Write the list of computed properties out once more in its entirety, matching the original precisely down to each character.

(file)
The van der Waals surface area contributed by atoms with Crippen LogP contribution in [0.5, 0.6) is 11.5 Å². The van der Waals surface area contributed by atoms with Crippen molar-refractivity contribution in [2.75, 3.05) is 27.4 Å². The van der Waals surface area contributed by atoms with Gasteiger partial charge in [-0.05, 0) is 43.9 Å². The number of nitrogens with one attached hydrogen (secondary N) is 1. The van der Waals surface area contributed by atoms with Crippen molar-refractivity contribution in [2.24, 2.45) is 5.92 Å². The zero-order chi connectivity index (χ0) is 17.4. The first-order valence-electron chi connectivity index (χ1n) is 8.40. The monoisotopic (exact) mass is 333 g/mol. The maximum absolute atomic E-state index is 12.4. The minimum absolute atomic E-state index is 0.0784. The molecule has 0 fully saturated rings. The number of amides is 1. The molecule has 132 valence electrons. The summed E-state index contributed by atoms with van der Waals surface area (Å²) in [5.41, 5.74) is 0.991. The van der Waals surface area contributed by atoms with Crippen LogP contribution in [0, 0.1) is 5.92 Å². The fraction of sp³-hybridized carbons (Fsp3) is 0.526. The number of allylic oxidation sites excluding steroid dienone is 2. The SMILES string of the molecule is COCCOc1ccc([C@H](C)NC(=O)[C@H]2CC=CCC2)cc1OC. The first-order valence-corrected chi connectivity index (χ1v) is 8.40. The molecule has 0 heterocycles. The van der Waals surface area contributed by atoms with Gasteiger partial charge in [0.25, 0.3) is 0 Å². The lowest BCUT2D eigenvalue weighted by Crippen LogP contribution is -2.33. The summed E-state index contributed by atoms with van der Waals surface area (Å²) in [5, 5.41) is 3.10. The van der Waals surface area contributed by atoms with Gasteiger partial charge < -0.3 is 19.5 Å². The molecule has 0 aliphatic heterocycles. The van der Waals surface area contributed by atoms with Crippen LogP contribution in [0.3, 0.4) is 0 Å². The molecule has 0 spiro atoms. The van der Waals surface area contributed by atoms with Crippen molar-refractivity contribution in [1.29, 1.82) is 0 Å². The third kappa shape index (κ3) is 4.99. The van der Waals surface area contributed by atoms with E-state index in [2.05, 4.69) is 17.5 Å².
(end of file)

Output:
The van der Waals surface area contributed by atoms with Crippen LogP contribution in [0.5, 0.6) is 11.5 Å². The van der Waals surface area contributed by atoms with Crippen molar-refractivity contribution in [2.75, 3.05) is 27.4 Å². The van der Waals surface area contributed by atoms with Gasteiger partial charge in [-0.05, 0) is 43.9 Å². The number of nitrogens with one attached hydrogen (secondary N) is 1. The van der Waals surface area contributed by atoms with Crippen molar-refractivity contribution in [2.24, 2.45) is 5.92 Å². The zero-order chi connectivity index (χ0) is 17.4. The first-order valence-electron chi connectivity index (χ1n) is 8.40. The monoisotopic (exact) mass is 333 g/mol. The maximum absolute atomic E-state index is 12.4. The minimum absolute atomic E-state index is 0.0784. The molecule has 0 fully saturated rings. The number of amides is 1. The molecule has 132 valence electrons. The summed E-state index contributed by atoms with van der Waals surface area (Å²) in [5.41, 5.74) is 0.991. The van der Waals surface area contributed by atoms with Crippen LogP contribution in [0, 0.1) is 5.92 Å². The fraction of sp³-hybridized carbons (Fsp3) is 0.526. The number of allylic oxidation sites excluding steroid dienone is 2. The SMILES string of the molecule is COCCOc1ccc([C@H](C)NC(=O)[C@H]2CC=CCC2)cc1OC. The first-order valence-corrected chi connectivity index (χ1v) is 8.40. The molecule has 0 heterocycles. The van der Waals surface area contributed by atoms with Gasteiger partial charge in [0.25, 0.3) is 0 Å². The lowest BCUT2D eigenvalue weighted by Crippen LogP contribution is -2.33. The summed E-state index contributed by atoms with van der Waals surface area (Å²) in [5, 5.41) is 3.10. The van der Waals surface area contributed by atoms with Gasteiger partial charge < -0.3 is 19.5 Å². The molecule has 0 aliphatic heterocycles. The van der Waals surface area contributed by atoms with Crippen LogP contribution in [0.3, 0.4) is 0 Å². The molecule has 0 spiro atoms. The van der Waals surface area contributed by atoms with Crippen molar-refractivity contribution in [1.29, 1.82) is 0 Å². The third kappa shape index (κ3) is 4.99. The van der Waals surface area contributed by atoms with E-state index in [2.05, 4.69) is 17.5 Å².